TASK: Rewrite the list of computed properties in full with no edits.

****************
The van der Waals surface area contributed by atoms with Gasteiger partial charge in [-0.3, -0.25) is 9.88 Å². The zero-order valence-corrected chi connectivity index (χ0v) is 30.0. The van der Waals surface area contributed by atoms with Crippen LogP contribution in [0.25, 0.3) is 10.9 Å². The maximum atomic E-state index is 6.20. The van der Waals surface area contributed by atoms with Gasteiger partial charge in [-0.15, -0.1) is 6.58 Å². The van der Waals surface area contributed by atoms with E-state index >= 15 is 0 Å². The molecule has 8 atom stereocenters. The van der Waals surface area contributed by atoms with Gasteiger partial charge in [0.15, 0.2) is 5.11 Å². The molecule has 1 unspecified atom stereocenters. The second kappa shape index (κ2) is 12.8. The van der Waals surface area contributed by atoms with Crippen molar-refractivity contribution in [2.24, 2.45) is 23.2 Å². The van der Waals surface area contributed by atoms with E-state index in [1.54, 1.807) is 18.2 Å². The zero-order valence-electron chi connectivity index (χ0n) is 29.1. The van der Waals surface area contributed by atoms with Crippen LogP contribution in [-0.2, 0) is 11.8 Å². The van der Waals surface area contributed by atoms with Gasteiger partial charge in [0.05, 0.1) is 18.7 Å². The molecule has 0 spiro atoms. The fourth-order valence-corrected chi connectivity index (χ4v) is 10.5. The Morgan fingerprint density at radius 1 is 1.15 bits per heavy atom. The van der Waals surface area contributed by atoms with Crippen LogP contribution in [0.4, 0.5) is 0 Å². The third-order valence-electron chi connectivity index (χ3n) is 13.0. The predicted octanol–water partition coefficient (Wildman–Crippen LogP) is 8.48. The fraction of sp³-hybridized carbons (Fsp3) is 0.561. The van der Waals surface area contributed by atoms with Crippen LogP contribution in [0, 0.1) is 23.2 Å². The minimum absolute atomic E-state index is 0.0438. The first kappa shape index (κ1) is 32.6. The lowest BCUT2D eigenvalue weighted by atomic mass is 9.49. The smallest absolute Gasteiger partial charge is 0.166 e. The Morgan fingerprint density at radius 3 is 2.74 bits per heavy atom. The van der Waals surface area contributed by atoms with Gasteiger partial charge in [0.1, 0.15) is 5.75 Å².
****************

The van der Waals surface area contributed by atoms with Gasteiger partial charge in [-0.3, -0.25) is 9.88 Å². The zero-order valence-corrected chi connectivity index (χ0v) is 30.0. The van der Waals surface area contributed by atoms with Crippen LogP contribution in [0.25, 0.3) is 10.9 Å². The maximum atomic E-state index is 6.20. The van der Waals surface area contributed by atoms with Gasteiger partial charge in [-0.15, -0.1) is 6.58 Å². The van der Waals surface area contributed by atoms with E-state index >= 15 is 0 Å². The molecule has 8 atom stereocenters. The van der Waals surface area contributed by atoms with Gasteiger partial charge in [0.15, 0.2) is 5.11 Å². The molecule has 1 unspecified atom stereocenters. The second kappa shape index (κ2) is 12.8. The van der Waals surface area contributed by atoms with Crippen molar-refractivity contribution in [2.24, 2.45) is 23.2 Å². The van der Waals surface area contributed by atoms with E-state index in [1.54, 1.807) is 18.2 Å². The zero-order valence-electron chi connectivity index (χ0n) is 29.1. The van der Waals surface area contributed by atoms with Crippen LogP contribution in [-0.2, 0) is 11.8 Å². The van der Waals surface area contributed by atoms with Gasteiger partial charge in [0.05, 0.1) is 18.7 Å². The molecule has 0 spiro atoms. The fourth-order valence-corrected chi connectivity index (χ4v) is 10.5. The Morgan fingerprint density at radius 1 is 1.15 bits per heavy atom. The van der Waals surface area contributed by atoms with Crippen LogP contribution in [0.4, 0.5) is 0 Å². The third-order valence-electron chi connectivity index (χ3n) is 13.0. The predicted octanol–water partition coefficient (Wildman–Crippen LogP) is 8.48. The fraction of sp³-hybridized carbons (Fsp3) is 0.561. The van der Waals surface area contributed by atoms with Crippen LogP contribution in [0, 0.1) is 23.2 Å². The minimum absolute atomic E-state index is 0.0438. The first kappa shape index (κ1) is 32.6. The lowest BCUT2D eigenvalue weighted by atomic mass is 9.49. The smallest absolute Gasteiger partial charge is 0.166 e. The Morgan fingerprint density at radius 3 is 2.74 bits per heavy atom. The van der Waals surface area contributed by atoms with Gasteiger partial charge in [0.1, 0.15) is 5.75 Å².